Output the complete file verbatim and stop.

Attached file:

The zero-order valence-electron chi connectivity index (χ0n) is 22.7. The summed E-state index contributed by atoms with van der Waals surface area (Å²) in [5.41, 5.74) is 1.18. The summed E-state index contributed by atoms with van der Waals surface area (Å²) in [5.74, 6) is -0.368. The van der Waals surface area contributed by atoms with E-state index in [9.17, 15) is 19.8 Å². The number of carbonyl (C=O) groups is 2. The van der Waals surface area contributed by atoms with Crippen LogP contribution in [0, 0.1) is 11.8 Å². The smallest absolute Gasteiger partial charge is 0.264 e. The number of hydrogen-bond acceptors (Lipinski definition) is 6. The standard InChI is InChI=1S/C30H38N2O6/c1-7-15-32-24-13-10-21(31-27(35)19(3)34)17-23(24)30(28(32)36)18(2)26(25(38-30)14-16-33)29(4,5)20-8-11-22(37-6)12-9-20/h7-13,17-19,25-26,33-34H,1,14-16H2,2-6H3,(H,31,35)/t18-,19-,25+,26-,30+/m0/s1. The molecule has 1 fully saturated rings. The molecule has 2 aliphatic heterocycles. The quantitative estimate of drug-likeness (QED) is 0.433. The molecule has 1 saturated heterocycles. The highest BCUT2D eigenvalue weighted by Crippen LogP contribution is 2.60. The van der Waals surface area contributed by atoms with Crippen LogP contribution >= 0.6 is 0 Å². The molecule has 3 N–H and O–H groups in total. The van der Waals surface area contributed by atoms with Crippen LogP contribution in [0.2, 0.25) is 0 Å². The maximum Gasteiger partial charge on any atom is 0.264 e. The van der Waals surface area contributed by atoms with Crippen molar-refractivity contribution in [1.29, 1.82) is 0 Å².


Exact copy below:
The zero-order valence-electron chi connectivity index (χ0n) is 22.7. The summed E-state index contributed by atoms with van der Waals surface area (Å²) in [5.41, 5.74) is 1.18. The summed E-state index contributed by atoms with van der Waals surface area (Å²) in [5.74, 6) is -0.368. The van der Waals surface area contributed by atoms with E-state index in [9.17, 15) is 19.8 Å². The number of carbonyl (C=O) groups is 2. The van der Waals surface area contributed by atoms with Crippen LogP contribution in [0, 0.1) is 11.8 Å². The smallest absolute Gasteiger partial charge is 0.264 e. The number of hydrogen-bond acceptors (Lipinski definition) is 6. The standard InChI is InChI=1S/C30H38N2O6/c1-7-15-32-24-13-10-21(31-27(35)19(3)34)17-23(24)30(28(32)36)18(2)26(25(38-30)14-16-33)29(4,5)20-8-11-22(37-6)12-9-20/h7-13,17-19,25-26,33-34H,1,14-16H2,2-6H3,(H,31,35)/t18-,19-,25+,26-,30+/m0/s1. The molecule has 1 fully saturated rings. The molecule has 2 aliphatic heterocycles. The quantitative estimate of drug-likeness (QED) is 0.433. The molecule has 1 saturated heterocycles. The highest BCUT2D eigenvalue weighted by Crippen LogP contribution is 2.60. The van der Waals surface area contributed by atoms with Crippen LogP contribution >= 0.6 is 0 Å². The molecule has 3 N–H and O–H groups in total. The van der Waals surface area contributed by atoms with Crippen LogP contribution in [0.2, 0.25) is 0 Å². The maximum Gasteiger partial charge on any atom is 0.264 e. The van der Waals surface area contributed by atoms with Crippen molar-refractivity contribution in [1.29, 1.82) is 0 Å².